We are proud to publish an exclusive Valleys Are Here essay from award winning valleys author, Rachel Trezise. This is a great contribution from a true talent and we are delighted to welcome Rachel to the campaign.
This is her take on valleys life and its conflicted reputation along with a clear message to MTV bosses.
HOW GREEN IS MTV?
‘Tale of rural despair wins £60,000,’ went the headline in the Independent the day after my short story collection won the Dylan Thomas Prize six years ago. This frankly ridiculous description of my work has stayed with me until present day, a constant reminder of the misconceptions that we who live or who grew up in the south Wales valleys are confronted with on a daily basis. More recently MTV’s press release for their latest reality show The Valleys which promises to ‘pluck [young people] from the tranquillity of valley life [and give them] the opportunity to leave their hamlet towns and change their lives in the city of Cardiff’ has ruffled a few feathers, and with good reason. If you don’t know the valleys you’d be forgiven for accepting MTV’s ideology. But there is nothing remotely ‘rural’, ‘tranquil’ or hamlet-esque about the valleys. In fact MTV’s choice to use those words will strike anyone who has spent any time in the Rhondda as utterly inept.
Equally disturbing is their notion that in order to change their lives inhabitants of the valleys must leave immediately and run to the nearest city for cover. Of course this attitude can be found in other parts of Wales as easily as in London or the rest of the world. During a television interview last month I noted ITV Wales political pundit Adrian Masters question valleys-based leader of Plaid Cymru, Leanne Wood, about why she’d never felt the need to venture any further out into the world. What would have been the reaction, I wondered, if he’d asked the same question of a Cardiff-based politician? The valleys are only fifteen miles away from the city, a thirty minute train journey; in terms of ‘the world’ they may as well be the same place. To me at least, the question is so old it’s become trite. Rhondda-based actress Shelley Rees and I often joke about it. ‘Haven’t they heard of the train? Haven’t they heard of emails, the internet?’ No, apparently, since in every interview I’ve participated in throughout my thirteen-year writing career, ‘Why do you still live in the Rhondda?’ is the only question that’s ever been guaranteed.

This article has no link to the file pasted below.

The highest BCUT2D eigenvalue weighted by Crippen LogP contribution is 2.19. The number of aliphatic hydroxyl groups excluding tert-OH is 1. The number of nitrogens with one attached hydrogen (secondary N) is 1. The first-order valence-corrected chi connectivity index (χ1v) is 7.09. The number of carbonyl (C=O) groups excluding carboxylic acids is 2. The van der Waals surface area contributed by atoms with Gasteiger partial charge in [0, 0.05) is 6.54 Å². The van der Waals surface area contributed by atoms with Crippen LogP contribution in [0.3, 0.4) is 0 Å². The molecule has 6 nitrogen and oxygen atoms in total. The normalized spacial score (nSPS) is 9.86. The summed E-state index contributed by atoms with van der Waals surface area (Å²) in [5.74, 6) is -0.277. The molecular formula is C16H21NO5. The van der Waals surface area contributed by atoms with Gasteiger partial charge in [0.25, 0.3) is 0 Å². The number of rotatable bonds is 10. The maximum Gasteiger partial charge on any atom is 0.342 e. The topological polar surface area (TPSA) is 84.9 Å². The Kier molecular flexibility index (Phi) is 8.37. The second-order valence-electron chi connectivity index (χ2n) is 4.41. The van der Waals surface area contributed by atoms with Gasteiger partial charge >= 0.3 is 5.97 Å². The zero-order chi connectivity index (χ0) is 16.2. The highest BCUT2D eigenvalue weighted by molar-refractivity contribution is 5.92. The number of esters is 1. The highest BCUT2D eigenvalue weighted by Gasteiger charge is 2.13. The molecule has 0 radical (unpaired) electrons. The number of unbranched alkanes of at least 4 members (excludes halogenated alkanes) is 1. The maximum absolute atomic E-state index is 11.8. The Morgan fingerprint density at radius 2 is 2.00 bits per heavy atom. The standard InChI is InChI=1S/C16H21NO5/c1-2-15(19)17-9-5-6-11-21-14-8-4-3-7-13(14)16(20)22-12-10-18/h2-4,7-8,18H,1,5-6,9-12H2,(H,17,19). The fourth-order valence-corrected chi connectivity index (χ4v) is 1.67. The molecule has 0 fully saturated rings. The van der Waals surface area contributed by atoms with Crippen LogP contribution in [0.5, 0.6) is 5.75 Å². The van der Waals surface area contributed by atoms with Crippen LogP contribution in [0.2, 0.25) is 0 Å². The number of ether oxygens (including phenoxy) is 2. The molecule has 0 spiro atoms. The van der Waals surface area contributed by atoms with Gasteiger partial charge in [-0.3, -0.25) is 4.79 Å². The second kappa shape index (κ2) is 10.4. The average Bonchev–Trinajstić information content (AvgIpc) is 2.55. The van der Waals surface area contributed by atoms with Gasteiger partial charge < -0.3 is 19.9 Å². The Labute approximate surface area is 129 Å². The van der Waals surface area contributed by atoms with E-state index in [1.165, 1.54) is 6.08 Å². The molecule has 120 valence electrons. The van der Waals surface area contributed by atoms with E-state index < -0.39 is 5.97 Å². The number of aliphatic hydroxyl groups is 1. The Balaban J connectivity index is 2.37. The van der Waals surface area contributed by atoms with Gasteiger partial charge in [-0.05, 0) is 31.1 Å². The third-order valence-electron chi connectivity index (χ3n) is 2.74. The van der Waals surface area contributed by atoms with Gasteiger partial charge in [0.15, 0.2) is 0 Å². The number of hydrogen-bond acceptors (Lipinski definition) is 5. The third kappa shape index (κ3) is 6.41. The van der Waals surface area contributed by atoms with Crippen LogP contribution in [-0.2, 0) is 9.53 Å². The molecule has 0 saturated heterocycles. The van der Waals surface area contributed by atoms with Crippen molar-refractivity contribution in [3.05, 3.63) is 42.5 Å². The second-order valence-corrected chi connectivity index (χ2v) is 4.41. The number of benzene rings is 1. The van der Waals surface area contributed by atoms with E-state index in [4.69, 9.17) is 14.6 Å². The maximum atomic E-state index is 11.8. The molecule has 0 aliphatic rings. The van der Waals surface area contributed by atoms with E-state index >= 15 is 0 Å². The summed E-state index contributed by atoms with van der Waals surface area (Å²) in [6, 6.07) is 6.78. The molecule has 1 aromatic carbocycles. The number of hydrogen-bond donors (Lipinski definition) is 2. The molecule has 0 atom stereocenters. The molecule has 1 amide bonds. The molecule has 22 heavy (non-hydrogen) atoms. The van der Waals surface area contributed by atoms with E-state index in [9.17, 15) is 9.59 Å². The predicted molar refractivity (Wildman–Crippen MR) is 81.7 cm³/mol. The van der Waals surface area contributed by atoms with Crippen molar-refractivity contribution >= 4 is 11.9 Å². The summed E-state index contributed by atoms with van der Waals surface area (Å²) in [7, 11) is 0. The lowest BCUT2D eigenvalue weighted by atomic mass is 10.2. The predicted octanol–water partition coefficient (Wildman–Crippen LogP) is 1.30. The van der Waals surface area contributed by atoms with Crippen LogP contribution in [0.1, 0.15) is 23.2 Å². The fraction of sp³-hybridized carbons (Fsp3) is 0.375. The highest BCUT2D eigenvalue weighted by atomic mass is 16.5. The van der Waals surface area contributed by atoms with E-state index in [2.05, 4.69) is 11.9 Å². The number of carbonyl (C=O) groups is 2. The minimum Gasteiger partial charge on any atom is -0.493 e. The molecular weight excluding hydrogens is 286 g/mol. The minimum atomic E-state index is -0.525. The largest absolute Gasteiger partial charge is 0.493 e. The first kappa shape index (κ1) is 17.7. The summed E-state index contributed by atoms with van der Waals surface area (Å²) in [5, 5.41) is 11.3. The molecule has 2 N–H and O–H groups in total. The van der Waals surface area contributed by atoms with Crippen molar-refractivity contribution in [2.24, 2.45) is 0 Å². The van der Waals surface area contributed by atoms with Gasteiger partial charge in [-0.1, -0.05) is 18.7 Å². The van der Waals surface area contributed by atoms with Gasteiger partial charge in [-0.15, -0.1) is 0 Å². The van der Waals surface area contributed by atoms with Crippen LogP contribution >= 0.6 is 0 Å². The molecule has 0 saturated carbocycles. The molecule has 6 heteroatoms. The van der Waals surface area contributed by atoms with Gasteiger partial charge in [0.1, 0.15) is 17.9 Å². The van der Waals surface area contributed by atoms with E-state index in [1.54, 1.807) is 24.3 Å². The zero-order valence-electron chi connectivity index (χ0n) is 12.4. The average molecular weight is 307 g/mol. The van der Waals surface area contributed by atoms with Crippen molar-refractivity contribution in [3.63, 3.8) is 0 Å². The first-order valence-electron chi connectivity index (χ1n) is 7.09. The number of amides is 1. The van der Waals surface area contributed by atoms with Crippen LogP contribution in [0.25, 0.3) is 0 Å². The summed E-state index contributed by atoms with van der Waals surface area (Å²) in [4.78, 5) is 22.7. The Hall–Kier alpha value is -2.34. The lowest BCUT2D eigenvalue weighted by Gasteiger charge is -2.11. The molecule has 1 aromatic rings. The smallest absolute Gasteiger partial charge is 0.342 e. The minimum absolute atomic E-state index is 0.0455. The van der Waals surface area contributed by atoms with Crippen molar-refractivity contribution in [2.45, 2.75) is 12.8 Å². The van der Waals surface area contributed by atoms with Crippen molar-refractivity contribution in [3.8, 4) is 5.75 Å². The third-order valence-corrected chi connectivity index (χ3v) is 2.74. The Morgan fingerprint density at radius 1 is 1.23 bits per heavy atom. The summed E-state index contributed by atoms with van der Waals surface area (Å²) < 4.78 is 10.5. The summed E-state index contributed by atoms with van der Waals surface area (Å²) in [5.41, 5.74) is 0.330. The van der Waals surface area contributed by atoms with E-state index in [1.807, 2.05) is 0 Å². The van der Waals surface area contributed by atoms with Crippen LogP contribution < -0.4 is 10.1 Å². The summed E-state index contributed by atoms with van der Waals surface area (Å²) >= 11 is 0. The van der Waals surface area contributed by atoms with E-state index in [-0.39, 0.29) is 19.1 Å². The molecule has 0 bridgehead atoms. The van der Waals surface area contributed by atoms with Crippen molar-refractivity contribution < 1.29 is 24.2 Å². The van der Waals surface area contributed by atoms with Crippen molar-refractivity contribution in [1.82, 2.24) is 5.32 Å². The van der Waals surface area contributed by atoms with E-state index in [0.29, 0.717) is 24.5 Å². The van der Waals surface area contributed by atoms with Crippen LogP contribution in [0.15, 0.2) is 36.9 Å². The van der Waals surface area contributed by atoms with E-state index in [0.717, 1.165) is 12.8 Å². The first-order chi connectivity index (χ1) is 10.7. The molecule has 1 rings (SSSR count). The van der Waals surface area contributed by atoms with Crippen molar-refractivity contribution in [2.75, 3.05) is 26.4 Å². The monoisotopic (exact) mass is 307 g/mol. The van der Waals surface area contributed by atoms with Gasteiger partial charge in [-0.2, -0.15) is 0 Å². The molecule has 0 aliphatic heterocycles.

Okay, the valleys aren’t strictly metropolitan. There aren’t any skyscrapers, sporting stadiums or cathedrals in sight. But they’re certainly not bucolic either. Instead they are a bizarre mixture of both, a wholly unique geographical situation. Above and around us, luscious green mountains – since the slagheaps have grown over, at least – are dotted with hill farms and sheep dips, while the bowl of the valleys are some of Wales’ most densely populated areas. Per square kilometre there are two hundred or so more people packed into Cardiff, though the Rhondda Cynon Taff area remains equal to Swansea city. Our snaky rows of terraced housing means that we live within very close, sometimes oppressive proximity to our neighbours. I’m not sure why the image of them, iconic the world over, has not expelled the ‘rural’ myth. Perhaps people think that these mostly two-up, two-down structures expand magically when one enters, as the terraced house in John Ford’s 1941 Twentieth Century Fox picture How Green Was My Valley seemed to do.